Several years ago, a Phoenix lawmaker introduced a bill that would have required
students in Arizona’s colleges and universities to pay $2,000 in tuition costs out of
pocket. The legislator argued that this measure, in the words of a reporter for Capitol
Media Services, “would ensure students have some ‘skin in the game,’ making it more
likely they would take their education seriously.”
Taken seriously or not, the costs of higher education are rising dramatically, so much so
that it is estimated that student-loan debt now exceeds credit-card debt in the United
States. The burden of debt is so serious that in 2012 a lawmaker in the U.S. Congress
introduced a student loan forgiveness act (for background, see http://thomas.loc.gov/
cgi-bin/query/z?c112:H.R.4170: and http://www.thenation.com/blog/178169/forgivestudent-
The editor of your local newspaper has asked you, as an economist, to write an “op-ed”
piece—that is, an essay of opinion that is positioned across from the newspaper’s official
editorial page (thus opposite-editorial, and thus op-ed)—discussing some aspect of this
You may, for instance, want to write of the merits of canceling student debt; or of the role
an educated populace plays in an economy based on technology and innovation, and
thus the social self-interest in encouraging education; or of the benefits to society by way
of higher incomes and therefore higher taxes paid to and by college-educated workers; or
of the economic effects that loan forgiveness might have, intended or otherwise.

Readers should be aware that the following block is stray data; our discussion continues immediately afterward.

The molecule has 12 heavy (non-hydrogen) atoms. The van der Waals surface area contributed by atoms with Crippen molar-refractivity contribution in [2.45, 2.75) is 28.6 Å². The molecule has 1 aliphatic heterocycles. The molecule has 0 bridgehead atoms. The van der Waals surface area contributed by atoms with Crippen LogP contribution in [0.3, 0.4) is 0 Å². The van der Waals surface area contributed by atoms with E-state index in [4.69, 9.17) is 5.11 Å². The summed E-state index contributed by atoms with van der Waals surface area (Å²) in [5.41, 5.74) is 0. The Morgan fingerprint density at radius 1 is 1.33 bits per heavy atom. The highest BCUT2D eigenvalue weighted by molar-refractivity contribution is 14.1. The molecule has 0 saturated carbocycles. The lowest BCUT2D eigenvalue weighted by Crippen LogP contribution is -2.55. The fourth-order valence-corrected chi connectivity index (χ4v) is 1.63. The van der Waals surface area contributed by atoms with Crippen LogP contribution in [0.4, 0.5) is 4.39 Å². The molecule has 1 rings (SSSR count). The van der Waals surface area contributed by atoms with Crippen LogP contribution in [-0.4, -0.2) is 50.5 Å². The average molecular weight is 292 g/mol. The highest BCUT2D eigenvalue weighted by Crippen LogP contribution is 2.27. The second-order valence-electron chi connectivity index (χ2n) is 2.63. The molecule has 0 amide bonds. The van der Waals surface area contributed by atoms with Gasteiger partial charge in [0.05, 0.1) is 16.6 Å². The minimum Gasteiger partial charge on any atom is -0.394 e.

In other words, you have considerable leeway in the approach the essay takes. Whatever
the case, though, you must include an economic concept to inform your discussion. This
is an essential part of the assignment, so please do not overlook it. If you do not
understand what I mean by “economic concept,” then, once again, review the syllabus
and the course blog.
Fitting your work to the space available is of critical importance. Your editor has 500
words to spare, not including your headline (the title of your essay) and your byline (that
is, your name). Please be sure to include both. Anything more than 525 words or less
than 475 words is unacceptable.
It is worth noting, by the way, that our Phoenix legislator withdrew his proposed law. Do
not let this fact materially affect your argument. It’s always possible, after all, that the
legislation will be reintroduced.
Your op-ed piece is due before 5:00 PM on June 1.
1. As with assignment 1, your speech should have a title. The byline should carry your
employer’s name: by John Doe.
2. Please be sure to use this convention for naming your file:
3. You would do very well to read a few op-ed pieces (“opposite the editorial page”) in
newspapers such as the New York Times, Wall Street Journal, Financial Times, and
Washington Post to gain some sense of their form. The Econ 479 blog has examples.